The F Block that puts the "F" in fabulous!
Ask me anything
"Good wombs have borne bad sons" -William Shakespeare
True Life -
Q and A
In the plat The Tempest, a ton of leaving takes place in the play. First Prospero and Miranda leaving Milan, then the ship leaving Milan, and everyone leaving the island at the end of the play. However after leaving becomes arrival, just as the saying about closing one door and opening another. Every time a character closes a door of their own they open another door that leads to a plethora of opportunities. For Prospero specifically he closes multiple doors at one time, leaving one open that leaded him back to where he came from. Now he is going back to the start his “little life is rounded with sleep” (133). Prospero has made a full circle in his lifetime and now has no choice but to follow it until the end.
First, the ambiguity.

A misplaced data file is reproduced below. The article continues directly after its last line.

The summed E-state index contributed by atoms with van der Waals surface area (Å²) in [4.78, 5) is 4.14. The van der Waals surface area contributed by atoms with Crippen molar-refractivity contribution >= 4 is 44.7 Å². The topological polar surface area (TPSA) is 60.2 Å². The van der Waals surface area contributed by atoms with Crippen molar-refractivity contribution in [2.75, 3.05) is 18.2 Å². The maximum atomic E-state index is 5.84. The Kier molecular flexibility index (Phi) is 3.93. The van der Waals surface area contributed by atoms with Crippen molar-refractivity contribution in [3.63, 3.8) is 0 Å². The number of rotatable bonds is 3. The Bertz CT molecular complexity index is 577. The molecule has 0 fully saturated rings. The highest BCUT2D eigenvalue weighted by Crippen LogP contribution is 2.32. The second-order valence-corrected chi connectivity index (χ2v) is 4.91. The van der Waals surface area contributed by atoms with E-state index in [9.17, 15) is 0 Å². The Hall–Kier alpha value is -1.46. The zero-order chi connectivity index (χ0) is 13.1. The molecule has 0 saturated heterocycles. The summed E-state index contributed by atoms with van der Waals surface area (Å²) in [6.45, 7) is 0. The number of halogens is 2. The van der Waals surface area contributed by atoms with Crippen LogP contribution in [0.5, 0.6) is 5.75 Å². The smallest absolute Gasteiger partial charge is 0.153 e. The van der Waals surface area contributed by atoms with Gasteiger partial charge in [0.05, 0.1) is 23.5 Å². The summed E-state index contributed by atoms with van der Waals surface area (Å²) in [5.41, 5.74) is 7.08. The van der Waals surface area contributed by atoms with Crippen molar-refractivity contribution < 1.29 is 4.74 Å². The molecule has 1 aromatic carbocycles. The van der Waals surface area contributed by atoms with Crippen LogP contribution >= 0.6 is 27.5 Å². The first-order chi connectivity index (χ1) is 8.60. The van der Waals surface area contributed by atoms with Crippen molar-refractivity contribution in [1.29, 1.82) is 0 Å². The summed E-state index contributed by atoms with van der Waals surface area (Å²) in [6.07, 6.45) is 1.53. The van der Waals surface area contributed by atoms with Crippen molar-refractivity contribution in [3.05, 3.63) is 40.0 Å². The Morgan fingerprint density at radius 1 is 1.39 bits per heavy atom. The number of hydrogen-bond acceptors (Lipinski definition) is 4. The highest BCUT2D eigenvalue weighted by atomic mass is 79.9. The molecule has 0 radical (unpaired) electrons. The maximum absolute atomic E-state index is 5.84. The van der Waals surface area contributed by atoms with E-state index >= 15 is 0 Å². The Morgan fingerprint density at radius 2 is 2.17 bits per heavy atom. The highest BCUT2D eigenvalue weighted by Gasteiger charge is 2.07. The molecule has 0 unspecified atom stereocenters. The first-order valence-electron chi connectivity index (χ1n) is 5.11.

The most ambiguous and ever changing character in The Tempest is the one and only Ariel (my personal favorite). Ariel’s character is a spirit whom does not have a gender (but Prospero calls Ariel “he”), age, race, culture, sex, etc., but Ariel does have a connection to Prospero until set free. His attachment to Prospero allows the readers a way to envision a face behind the personality of Ariel, though Shakespeare does not give evidence to support any of the ideas. Ariel’s ambiguity directly relates to the optical illusion above because, like Ariel, the photo can be seen as multiple things, but no one knows exactly what it is. In this case the photo is a glass or two faces (fewer options than Ariel), but both options can not be proven 100% true. Just because Prospero calls Ariel “he” does not automatically make Ariel a man.